Sunday, February 19, 2006

Caught up with Cebu's Colonial Past

Cebu, the first city I've ever seen in the Visayas, always surprises me with something new—an avant-garde bridge, a luxurious mall, a swanky hotel or what have you—whenever certain occasions lead me to visit this boom town; all of them impressive testaments to the progress sweeping the metropolis that reinforce its reputation as the undisputed Queen City of the South. That's why I still look forward to the next visit even if I've been there on countless times during the last two decades. 

Despite its changing landscape, there are a number of things in Cebu that have remained virtually untouched by the relentless wave of urbanization that continues to bash its shores. Take for instance the ancient landmarks that speak so much about its colorful history. One of the city’s more prominent historical shrines I've visited on several occasions is Magellan's Cross. 

Located just a stone’s throw away from city hall, it was put up in honor of the Portuguese navigator who landed on Sugbu (Cebu’s old name) in April 1521. Following a mass held in the island, Ferdinand Magellan planted a wooden cross on the very spot where the shrine now stands and then gave the Sugbu chieftain’s wife an image of the Santo Niño.

Housed inside a roofed chapel-like concrete kiosk, the cross or, more accurately, a replica of the original that was planted almost 500 years ago, never fails to attract the crowds. Every time I go there, the place is often packed with curious tourists, beggars and itinerant peddlers selling a variety of items — guitars, rosary beads, sweets, to name some.

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On one occasion, I found myself accosted by women devotees on my way to the covered  pavilion, selling candles and offering to say a prayer for me, for a fee, of course. I politely declined and asked them to leave me in peace. Along with other tourists, I turned my attention to the kiosk’s center of attraction, the wooden cross standing on top of a pedestal. Below the cross is a sign claiming that the real one is encased inside the replica made of tindalo to protect it from people who have been chipping it away for its alleged miraculous healing powers.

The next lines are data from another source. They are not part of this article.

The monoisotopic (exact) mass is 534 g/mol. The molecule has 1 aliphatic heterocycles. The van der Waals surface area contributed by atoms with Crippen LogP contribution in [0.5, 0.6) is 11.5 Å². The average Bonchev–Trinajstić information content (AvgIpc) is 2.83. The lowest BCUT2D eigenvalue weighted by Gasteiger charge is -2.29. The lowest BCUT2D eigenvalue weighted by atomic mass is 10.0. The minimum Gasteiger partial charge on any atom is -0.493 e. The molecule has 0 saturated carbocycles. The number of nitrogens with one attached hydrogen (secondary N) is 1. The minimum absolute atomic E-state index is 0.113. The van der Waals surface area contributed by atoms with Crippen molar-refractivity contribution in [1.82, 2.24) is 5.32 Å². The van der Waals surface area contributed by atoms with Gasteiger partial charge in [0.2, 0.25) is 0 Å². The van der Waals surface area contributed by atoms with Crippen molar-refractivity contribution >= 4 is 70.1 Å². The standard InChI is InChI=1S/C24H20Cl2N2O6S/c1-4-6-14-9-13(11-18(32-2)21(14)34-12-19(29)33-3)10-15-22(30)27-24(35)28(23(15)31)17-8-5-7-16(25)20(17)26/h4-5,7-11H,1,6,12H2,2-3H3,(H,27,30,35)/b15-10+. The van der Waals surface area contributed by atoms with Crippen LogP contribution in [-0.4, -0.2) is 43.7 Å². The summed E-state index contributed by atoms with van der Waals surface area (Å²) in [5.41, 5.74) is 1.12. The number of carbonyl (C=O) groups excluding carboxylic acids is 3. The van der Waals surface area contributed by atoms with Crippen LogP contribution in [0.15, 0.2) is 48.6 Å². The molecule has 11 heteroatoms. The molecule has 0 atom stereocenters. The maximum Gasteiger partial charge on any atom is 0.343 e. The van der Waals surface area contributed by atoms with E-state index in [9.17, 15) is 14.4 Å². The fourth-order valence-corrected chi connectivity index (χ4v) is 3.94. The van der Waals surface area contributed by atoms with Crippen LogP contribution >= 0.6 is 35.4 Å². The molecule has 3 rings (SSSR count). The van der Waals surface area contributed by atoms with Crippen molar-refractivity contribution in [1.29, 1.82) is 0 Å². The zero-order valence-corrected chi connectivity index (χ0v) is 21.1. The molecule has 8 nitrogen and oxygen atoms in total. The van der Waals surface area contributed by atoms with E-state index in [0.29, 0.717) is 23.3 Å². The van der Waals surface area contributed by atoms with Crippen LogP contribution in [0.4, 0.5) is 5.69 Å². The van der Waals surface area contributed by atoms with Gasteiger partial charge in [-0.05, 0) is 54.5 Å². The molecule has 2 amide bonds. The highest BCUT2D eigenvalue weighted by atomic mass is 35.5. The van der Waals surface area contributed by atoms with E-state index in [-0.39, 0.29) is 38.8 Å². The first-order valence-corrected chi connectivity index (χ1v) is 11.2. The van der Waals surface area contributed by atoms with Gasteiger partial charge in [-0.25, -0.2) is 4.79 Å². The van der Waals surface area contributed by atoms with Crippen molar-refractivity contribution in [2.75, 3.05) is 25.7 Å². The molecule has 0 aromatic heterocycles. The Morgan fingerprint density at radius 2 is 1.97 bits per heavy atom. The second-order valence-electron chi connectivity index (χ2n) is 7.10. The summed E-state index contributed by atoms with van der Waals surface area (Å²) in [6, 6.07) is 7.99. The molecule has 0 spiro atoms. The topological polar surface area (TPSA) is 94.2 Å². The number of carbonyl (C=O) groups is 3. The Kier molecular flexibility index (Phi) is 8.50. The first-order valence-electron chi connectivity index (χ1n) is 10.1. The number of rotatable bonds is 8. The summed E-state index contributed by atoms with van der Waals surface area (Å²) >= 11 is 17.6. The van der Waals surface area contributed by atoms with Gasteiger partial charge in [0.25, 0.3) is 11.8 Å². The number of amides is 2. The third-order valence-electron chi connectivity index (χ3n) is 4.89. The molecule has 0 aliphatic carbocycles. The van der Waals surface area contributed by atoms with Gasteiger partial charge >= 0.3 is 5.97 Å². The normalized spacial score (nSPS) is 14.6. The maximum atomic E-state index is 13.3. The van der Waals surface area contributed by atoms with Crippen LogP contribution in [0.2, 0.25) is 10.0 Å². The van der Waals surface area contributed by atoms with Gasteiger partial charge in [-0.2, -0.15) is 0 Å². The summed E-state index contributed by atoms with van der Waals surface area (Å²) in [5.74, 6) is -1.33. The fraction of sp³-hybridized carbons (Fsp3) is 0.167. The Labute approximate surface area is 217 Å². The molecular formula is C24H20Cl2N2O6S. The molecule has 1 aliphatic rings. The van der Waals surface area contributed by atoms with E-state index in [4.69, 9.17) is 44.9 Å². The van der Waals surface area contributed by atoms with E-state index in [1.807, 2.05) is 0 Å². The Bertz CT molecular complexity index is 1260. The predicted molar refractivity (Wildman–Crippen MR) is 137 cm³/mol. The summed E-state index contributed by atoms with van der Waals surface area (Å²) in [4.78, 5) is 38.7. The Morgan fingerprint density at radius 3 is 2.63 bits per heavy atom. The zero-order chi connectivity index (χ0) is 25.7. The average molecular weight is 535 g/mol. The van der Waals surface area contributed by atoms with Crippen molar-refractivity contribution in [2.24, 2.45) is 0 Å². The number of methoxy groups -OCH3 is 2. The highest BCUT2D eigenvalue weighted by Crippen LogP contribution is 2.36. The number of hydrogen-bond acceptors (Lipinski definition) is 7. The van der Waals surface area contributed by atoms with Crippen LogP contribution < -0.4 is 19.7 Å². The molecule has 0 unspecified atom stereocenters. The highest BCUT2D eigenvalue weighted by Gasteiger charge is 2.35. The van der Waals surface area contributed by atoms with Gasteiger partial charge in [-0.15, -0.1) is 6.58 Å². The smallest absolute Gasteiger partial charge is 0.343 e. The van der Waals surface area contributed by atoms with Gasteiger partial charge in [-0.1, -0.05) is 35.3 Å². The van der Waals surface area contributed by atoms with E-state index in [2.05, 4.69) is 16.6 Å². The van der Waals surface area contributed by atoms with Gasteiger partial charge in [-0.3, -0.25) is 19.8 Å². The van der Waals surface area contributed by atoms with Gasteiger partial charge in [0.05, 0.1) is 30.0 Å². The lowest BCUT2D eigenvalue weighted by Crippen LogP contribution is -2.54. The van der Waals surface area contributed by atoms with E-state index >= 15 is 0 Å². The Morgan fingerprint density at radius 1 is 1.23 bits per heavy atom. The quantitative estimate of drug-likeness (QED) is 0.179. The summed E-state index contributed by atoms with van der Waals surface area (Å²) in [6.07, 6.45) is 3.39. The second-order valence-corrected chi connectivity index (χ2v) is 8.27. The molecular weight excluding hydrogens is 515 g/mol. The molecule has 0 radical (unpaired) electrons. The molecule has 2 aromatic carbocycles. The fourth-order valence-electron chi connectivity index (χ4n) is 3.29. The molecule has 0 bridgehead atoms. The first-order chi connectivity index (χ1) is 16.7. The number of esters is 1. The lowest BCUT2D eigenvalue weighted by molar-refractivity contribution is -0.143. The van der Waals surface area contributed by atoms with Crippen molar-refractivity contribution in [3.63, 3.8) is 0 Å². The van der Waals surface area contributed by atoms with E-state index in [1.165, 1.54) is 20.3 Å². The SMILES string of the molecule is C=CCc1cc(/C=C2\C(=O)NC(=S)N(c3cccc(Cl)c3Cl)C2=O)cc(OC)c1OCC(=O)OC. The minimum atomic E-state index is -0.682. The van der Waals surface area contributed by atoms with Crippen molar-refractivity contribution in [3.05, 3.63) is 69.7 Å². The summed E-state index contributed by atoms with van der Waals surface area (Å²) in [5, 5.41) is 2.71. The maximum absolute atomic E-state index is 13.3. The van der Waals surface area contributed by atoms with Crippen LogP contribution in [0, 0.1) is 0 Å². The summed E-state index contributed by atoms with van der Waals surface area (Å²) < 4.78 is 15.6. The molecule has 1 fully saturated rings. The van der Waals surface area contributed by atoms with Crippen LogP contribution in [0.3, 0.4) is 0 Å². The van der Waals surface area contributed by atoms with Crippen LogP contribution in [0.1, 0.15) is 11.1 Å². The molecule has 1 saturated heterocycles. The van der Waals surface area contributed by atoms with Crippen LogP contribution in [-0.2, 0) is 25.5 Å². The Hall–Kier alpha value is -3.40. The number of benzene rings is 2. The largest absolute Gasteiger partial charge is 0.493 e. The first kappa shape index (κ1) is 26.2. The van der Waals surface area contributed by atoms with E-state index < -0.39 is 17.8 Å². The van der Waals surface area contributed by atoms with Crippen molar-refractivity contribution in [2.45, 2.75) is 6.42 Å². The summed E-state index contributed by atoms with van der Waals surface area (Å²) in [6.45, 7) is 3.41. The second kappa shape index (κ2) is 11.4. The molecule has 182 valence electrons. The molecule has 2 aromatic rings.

pic nameLooking up, I noticed the colorful mural on the pavilion’s ceiling that depicted the various events during the arrival of the conquistadors in the island — the conversion of the natives, the image of the Holy Child, and of course, the planting of the cross, among others.
In one sortie to the city, I stumbled upon another famous historical landmark: Fort San Pedro. Located at the city’s port area near Plaza Independencia, it was originally built in 1565 under the orders of conquistador Miguel Lopez de Legazpi to protect the settlement from the persistent attacks of Moro raiders. Rebuilt in 1738, the triangular-shaped fort was once called San Miguel but it was renamed to Fuerza de San Pedro later. 

Through the years, the former Spanish fortress stood as mute witness to the unfolding of historical events in the city. It became a barracks and a school during the American regime; a refuge and hospital during the Japanese occupation; and an army camp during the early postwar years. Starting in the 1950s, the crumbling bastion, or some parts of it, was turned into a mini-garden, a clinic, a public works office and—guess what—a zoo!